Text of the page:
Sarah Dukes, a 33-year-old mother of five from Crown Heights, is the first Hasidic woman to be on the Grammy® ballot. She is currently on the ballot (as a potential nominee) for best New Age Instrumental Album for the 59th annual Grammy® Awards.
Born and raised in Charlotte, North Carolina, Dukes started weekly piano lessons at age six. She says, “You start taking lessons, it’s fun, exciting, and you practice. But the excitement wears off and you want to quit…that happened when I was 7 or 8. My parents [still] made me sit at the piano for 20 minutes a day…just exploring it. I realized that I could create my own melodies and sounds from the piano. [I wrote] my first song was when I was eight years old.” Dukes is grateful for her parents’ assistance. “[They] were extremely encouraging…and gave positive reinforcement for what I was doing.” Raised in a traditional Jewish home, Dukes’ family became more observant through her teen years. She composed as a hobby while taking formal piano lessons while attending a Lubavitch Hasidic high school in Pittsburgh. “We slowly became more religious…and the rest is history.” Thereafter she went to Stern College of Yeshiva University and has a Masters degree in Mental Health Counseling from Touro.
Dukes’ works by day as a Psychotherapist at Tikvah, while playing often. “I keep my music as a hobby because once it turns into a career, [there] would be pressure on me to compose certain types of pieces or in certain time frames.” While she does perform, “I consider myself more of a composer than a pianist. Performing does cause a little bit of anxiety for me, but at the end of the performance, hearing how much people are touched by my music…it makes it all worth it.”
While her compositions may not be typical, they are highly lauded. “Life Sometimes” was a winner in the Global Music Awards with a Silver Medal for Outstanding Achievement in Music in the New Age Solo Piano and Album categories. “I didn’t want to feel that I had been boxed in to any rules, to be free from not to stick to the theory of music. I want to…express myself however I needed to…and not have to analyze it and think ‘okay does this makes sense musically?’ It’s because of that that I felt insecure, but my friends, my family and the community, they loved it an encouraged me to play.” In addition, she was given the Akademia Music Award for best pop ballad for her song “No More” in 2015. Dukes’ album was #17 on Zone Music Reporter’s “Top 100 Radio Airplay” chart.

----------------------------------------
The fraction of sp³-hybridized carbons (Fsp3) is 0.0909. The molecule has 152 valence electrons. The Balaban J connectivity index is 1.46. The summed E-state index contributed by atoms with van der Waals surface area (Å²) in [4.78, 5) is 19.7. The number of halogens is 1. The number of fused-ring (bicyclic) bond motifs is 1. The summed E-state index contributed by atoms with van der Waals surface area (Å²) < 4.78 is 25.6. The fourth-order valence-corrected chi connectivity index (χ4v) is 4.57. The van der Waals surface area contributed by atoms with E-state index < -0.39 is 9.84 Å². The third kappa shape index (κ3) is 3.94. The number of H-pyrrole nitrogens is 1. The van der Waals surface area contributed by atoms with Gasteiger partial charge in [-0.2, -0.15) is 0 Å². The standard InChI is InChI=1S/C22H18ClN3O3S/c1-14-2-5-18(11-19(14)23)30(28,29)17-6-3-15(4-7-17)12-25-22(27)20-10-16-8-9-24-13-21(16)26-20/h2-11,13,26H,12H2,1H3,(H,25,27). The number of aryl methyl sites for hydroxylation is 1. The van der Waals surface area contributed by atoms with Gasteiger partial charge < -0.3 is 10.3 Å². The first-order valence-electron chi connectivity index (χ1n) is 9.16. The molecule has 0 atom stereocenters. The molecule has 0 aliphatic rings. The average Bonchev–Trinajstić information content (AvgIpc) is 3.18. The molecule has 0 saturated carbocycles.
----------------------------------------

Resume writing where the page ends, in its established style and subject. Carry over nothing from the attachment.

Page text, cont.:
Despite this acclaim, Dukes wasn’t sure whether or not to submit her album to the Grammys®. She said “If you don’t submit it, for sure it’s not going to happen.” She found out a few weeks ago that it actually made it on the primary ballot. “Thousands of people submitted albums. In my category (New Age) there are 138 albums. The top five will receive a nomination onto the final Grammys® ballot.” The final ballots are announced tomorrow, December 6. The Grammys® themselves are in February.
With this new level of recognition, Dukes credits Hashem. “[I was] doubting [my] talent…this inhibited me for a long time in sharing my music… I ran into a quote by Leo Buscaglia: ‘The talents that God gives you are His gift to you. What you do with them is your gift to Him.’ I had fallen under what society dictates that unless you’re perfect…then your work is not respected, valued or appreciated. In reality that’s not true. People don’t need perfection, [they] are attracted to sincerity. They say that ‘words from the heart enter the heart,’ and my music comes from the heart…That changed my perspective. Hashem gave me this talent and by saying ‘its not good enough to share,’ it’s like saying that ‘the talent that Hashem gave me is not good enough and I’m not appreciative.’ Hashem gave all of us unique talents and abilities. He wants us to use them. It’s always scary to release a new song…because its sharing a vulnerable side of me. I have to remember that Hashem wants me to do this, that it’s meant to be shared. That’s what encourages me now.”
Dukes has advice for religious kids who may want to follow in her footsteps or otherwise pursue their dreams. “Surround [your]selves with people who are positive…who believe in you and what you have to offer. There are people who are very critical, no matter how good your stuff is. Even yourself. Most people are scared…to share a part of themselves. You need a supportive network of people who are going to encourage you and say ‘You can do this.'” She feels that creativity is a natural way for women to express themselves. “Women are creators…music, art poetry, films, design…that’s what makes us feel like we are giving to the world, to use our talents for that.”
Editor’s note: An earlier version asked if she was the first Orthodox Jew or Orthodox Jewish woman to be on the Grammy ballot, but she is not. We regret the error.